Frostbite is frozen and sometimes dead tissue caused by prolonged exposure to cold temperatures, usually below freezing. The extremities of the body (ears, nose, fingers, h ands, toes, and feet) are most often affected because the body reduces blood flow to them in an effort to maintain its core temperature.

Frostbite usually causes the skin to look pale or blue. In extreme cases, the skin may turn black. The skin will generally feel cold and numb, and may be either stiff or rubbery. Severe cases of frostbite may form blisters.

Contrary to common belief, one should NEVER rub areas affected with frostbite. Rubbing actually increases the tissue damage. Move the victim to a warm, dry area. Place the affected area into warm water (100 to 104°F) until it becomes red, not until feeling returns. Consult a physician as soon as possible.

If you must be outside in cold weather, dress in layers including a hat, gloves and insulated boots. The inner layer of clothing should transfer moisture away from the skin, the middle layer should provide insulation and warmth while the outer layer prevents wind, rain and snow from getting in . Air between the layers also will provide additional warmth.

Keeping dry in cold weather is crucial to avoiding hypothermia. If a person does get wet, quickly move the individual to a warm, dry area. Remove the wet clothing and cover the individual with dry clothes or blankets.

Avoid smoking and stimulants, such as caffeine and alcohol. Smoking decreases circulation to the extremities. Caffeine stimulates the heart and may cause it to circulate cold blood. Although alcohol may make a person feel warm, it actually causes the body to lose heat.

Nutrition is a critical part of combating hypothermia. Your body needs food to burn to sustain core temperature. Eat a well balanced diet rich in complex carbohydrates. The dry air in cold conditions also can cause dehydration. It is important to rehydrate regularly.

Spring maintenance tips

 

Spring maintenance tips

Spring ahead with these home maintenance tips.

 

Spring cleaning and spring maintenance tips go h and in h and. Take a cue from the tips below and spruce up your gutters as you spruce up your rose garden.

  • Inspect your smoke detectors, and make sure that there is one on each floor of your home. Test them monthly, and change the batteries annually or as needed.
  • Check the light bulbs in all your fixtures to be sure they are the correct wattage as recommended by the manufacturer.
  • Replace all high-intensity bulbs (such as inc andescent) with fluorescent bulbs that don’t produce as much heat.
  • Check your electrical outlets for potential fire hazards such as frayed wires or loose-fitting plugs. Be sure not to overload electrical outlets, fuse boxes, extension cords or any other power service.
  • Keep a multi-purpose fire extinguisher accessible, filled and ready for operation.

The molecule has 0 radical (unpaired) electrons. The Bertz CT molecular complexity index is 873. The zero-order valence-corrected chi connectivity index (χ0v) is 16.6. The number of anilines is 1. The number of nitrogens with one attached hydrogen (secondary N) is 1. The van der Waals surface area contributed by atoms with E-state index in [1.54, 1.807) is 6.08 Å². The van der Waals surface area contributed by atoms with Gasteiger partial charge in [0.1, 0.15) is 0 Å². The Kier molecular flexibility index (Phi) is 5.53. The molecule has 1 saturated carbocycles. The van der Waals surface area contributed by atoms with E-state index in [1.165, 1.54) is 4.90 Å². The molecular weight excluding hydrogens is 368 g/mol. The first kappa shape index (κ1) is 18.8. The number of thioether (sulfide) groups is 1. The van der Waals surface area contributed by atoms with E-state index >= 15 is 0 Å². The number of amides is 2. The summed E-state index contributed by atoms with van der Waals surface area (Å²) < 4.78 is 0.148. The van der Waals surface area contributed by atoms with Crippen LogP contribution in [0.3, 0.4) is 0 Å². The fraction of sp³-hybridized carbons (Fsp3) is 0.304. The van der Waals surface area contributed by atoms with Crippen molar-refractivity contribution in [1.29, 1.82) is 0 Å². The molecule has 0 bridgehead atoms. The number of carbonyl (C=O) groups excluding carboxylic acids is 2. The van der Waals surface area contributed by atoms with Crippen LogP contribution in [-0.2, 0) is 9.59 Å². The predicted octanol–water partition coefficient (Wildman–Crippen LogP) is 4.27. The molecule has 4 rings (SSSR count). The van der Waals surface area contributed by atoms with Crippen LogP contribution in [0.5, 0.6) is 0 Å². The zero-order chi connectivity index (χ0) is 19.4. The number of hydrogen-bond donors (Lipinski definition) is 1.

• Have your air conditioning system inspected by a professional as recommended by the manufacturer.
  • Check for damage to your roof, and clean gutters and downspouts to keep debris from accumulating.
  • Check water heater for leaks and corrosion.
  • Clean or replace your furnace filter.
  • Clean the clothes dryer exhaust duct and space under the dryer. Remove all lint, dust, and pieces of material.
  • Remove all dead trees in your yard, and keep healthy trees and bushes trimmed and away from utility wires.
  • Safely store oil and gas for lawn equipment and tools in a vented, locked area.
  • Repair cracked, broken or uneven driveways and walkways to provide a level walking surface.

Winter maintenance tips

Winter maintenance tips

Keep the chill out and safely enjoy the season.

Winter means rosy cheeks, but it also means harsh weather and frigid temperatures. Make sure you’re prepared for the snow and sleet by following the winter maintenance tips below.

  • Check your outlets and all electrical holiday decorations for potential fire hazards such as frayed wires or loose connections. Do not overload the outlets, extension cords or surge protectors.
  • Check and clean your heating system to make sure it is in good working condition for the winter months. This is generally a job best performed by a professional.
  • Keep adequate fuel reserves on h and because fuel carriers might not be able to refuel for several days during severe weather.
  • Close off and lower the temperature in rooms that are not in use. Make sure there is sufficient heat to prevent the freezing of water pipes.
  • Insulate pipes that pass through unheated areas. Your home’s crawlspace and attic are two such areas.
  • Clean or replace your furnace filter before the heating season begins.
  • Clean the clothes dryer exhaust duct and space under the dryer. This prevents lint from accumulating and reduces the risk of fire.
  • Service snow removal equipment, and keep ice melting compound on h and to melt ice on walkways.
  • Set the heat in your home no lower than 55 degrees.
  • Remove screens from windows, and install storm windows.
  • Protect your roof against heavy snow and ice loads. Keep gutters clean and roof drains open.
  • Inspect washing machine hoses periodically, and replace hoses that show signs of wear or leakage.